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Laser

Professor Xiong Qihua and his team used a laser to cool the compound Cadmium Sulfide (Phot...

A research team at Singapore’s Nanyang Technological University (NTU) has successfully used a laser to cool down a semiconductor material known as Cadmium Sulfide. The results of the recently published study could lead to the development of self-cooling computer chips and smaller, more energy efficient air conditioners and refrigerators that don't produce greenhouse gases.  Read More

The laser isotope ratio-meter, which is being used to detect counterfeit honey

When someone mentions counterfeiting, it brings up images of money, watches or DVDs. It certainly doesn't make honey spring to mind, yet honey smuggling and counterfeiting is an international problem involving hundreds of millions of dollars. In an effort to combat this, the European Space Agency (ESA) is funding a demonstration project to adopt lasers designed to study the Martian atmosphere, to detect fake honey.  Read More

The HUD prototype at CES

While walking through CES 2013, we happened upon something intriguing from JVC Kenwood. The company had a prototype laser heads-up display (HUD) on the floor that sports some interesting features, and that could soon show up as standard equipment on a variety of automobiles.  Read More

A team led by the University of St. Andrews has turned a laser into a tractor beam that wo...

From The Skylark of Space to Star Wars, no self-respecting science fiction spaceship would break orbit without a tractor beam on board. We’re still a long way from locking on to errant shuttlecraft, but a team led by Dr. Tomas Cizmar, Research Fellow in the School of Medicine at the University of St. Andrews, Scotland, has turned a laser into a tractor beam that works on the microscopic level.  Read More

Patrick Priebe has created a functioning laser gauntlet, modeled after the one worn by sup...

Given that most real-life superheroes don’t have the budget of Tony Stark or Bruce Wayne, you would assume that their gadgetry wouldn’t be quite on par with what we’re used to seeing in the movies. German cyber weapons hobbyist Patrick Priebe recently dropped us a line, however, to tell us about his latest homebuilt creation – a working laser gauntlet, just like the one made famous by a certain Iron Man.  Read More

The swallowable capsule, and its tether

Barrett’s esophagus is a precancerous condition typically caused by chronic exposure to stomach acid, and is usually diagnosed by inserting an endoscope down the patient’s throat. A tool has been developed, however, that should allow for a quicker, easier way of getting a good look at such peoples’ esophagus – it’s a swallowable capsule that contains a spinning laser.  Read More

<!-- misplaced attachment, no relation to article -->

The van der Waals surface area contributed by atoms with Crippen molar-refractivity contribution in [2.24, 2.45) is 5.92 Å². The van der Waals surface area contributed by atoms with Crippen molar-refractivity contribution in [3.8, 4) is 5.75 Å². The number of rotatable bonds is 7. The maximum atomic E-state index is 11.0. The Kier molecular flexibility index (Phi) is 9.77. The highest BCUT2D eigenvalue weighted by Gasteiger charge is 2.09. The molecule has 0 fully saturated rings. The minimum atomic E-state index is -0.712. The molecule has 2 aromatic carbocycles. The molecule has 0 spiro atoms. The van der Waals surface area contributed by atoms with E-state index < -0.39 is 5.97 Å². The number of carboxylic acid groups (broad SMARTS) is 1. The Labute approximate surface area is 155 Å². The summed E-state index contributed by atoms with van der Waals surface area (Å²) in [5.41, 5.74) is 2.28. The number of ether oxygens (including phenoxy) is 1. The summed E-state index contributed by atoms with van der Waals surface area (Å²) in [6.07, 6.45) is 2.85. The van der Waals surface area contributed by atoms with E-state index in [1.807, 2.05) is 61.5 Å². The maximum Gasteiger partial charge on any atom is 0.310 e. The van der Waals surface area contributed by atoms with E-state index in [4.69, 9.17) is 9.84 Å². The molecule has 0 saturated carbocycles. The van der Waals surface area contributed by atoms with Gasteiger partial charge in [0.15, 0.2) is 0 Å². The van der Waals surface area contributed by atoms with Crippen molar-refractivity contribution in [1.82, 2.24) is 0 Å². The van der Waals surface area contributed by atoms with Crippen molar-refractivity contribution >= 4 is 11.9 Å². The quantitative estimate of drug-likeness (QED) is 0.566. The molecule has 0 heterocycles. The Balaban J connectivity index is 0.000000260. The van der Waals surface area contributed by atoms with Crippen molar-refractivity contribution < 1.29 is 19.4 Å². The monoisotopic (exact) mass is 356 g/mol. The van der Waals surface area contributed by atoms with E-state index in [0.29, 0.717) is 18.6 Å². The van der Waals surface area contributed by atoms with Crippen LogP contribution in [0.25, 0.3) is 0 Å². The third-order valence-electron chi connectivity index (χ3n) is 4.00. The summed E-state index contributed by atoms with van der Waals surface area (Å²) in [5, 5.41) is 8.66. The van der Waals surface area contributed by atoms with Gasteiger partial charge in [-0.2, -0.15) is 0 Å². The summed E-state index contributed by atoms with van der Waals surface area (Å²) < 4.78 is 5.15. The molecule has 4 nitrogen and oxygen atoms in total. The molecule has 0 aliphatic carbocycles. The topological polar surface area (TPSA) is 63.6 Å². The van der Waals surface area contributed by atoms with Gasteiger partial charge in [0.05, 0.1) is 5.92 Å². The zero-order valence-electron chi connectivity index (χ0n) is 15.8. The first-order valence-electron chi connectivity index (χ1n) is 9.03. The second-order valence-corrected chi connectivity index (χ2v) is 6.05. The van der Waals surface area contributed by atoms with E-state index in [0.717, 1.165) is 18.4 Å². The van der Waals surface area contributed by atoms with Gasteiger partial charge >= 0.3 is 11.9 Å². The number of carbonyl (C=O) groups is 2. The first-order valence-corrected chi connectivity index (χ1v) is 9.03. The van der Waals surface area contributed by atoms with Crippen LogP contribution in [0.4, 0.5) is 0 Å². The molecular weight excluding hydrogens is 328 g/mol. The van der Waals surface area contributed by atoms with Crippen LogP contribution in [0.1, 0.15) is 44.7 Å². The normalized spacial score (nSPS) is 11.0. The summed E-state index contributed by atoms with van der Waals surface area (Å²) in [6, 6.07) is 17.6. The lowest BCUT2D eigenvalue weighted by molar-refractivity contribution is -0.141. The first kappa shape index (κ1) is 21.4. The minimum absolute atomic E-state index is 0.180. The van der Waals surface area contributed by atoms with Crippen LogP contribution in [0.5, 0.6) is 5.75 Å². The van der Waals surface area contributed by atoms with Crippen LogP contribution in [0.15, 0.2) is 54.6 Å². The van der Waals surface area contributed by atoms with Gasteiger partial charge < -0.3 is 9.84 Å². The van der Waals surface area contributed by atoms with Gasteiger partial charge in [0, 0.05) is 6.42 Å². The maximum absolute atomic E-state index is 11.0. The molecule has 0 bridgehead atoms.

The Rheinmetall Laser

Practical high-energy laser weapons came a step closer to reality in November as Rheinmetall tested its new 50 kW high-energy weapon laser demonstrator. The series of exercises took place at the German-based group’s Ochsenboden Proving Ground in Switzerland. There the 50 kW laser weapon was tested against a series of targets to show the improvements over last year’s 10 kW version.  Read More

CalTech's new nanofocusing plasmonic waveguide

Engineers at the California Institute of Technology (CalTech) and the University of California at Berkeley have developed a nanofocusing waveguide, a tiny passive plasmonic device which is capable of concentrating light onto a spot a few nanometers in size. In so doing, they have sidestepped the diffraction-limited nature of light, which normally prevents focusing light to a spot smaller than its own wavelength. This remarkable feat may lead to new optoelectronic applications in computing, communications, and imaging.  Read More

A smooth muscle cell, trapped between the fiber-optic spanner's two offset optical fibers ...

If you were a scientist looking at a cell with a microscope, what would you do if you wanted get a look at the far side of that cell? You could try reaching in with a very fine-tipped pair of tweezers, but ... you’d probably be better off using something known as a fiber-optic spanner.  Read More

Designer Emily Brooke with her BLAZE bicycle light

When we first came across Emily Brooke's BLAZE, a bicycle attachment that projects a cycle lane symbol on the road ahead of the cyclist, it was little more than a concept. That was in June of last year. Since then, Brooke's launched her own company, developed working prototypes, and taken to Kickstarter to fund fabrication of the first batch.  Read More

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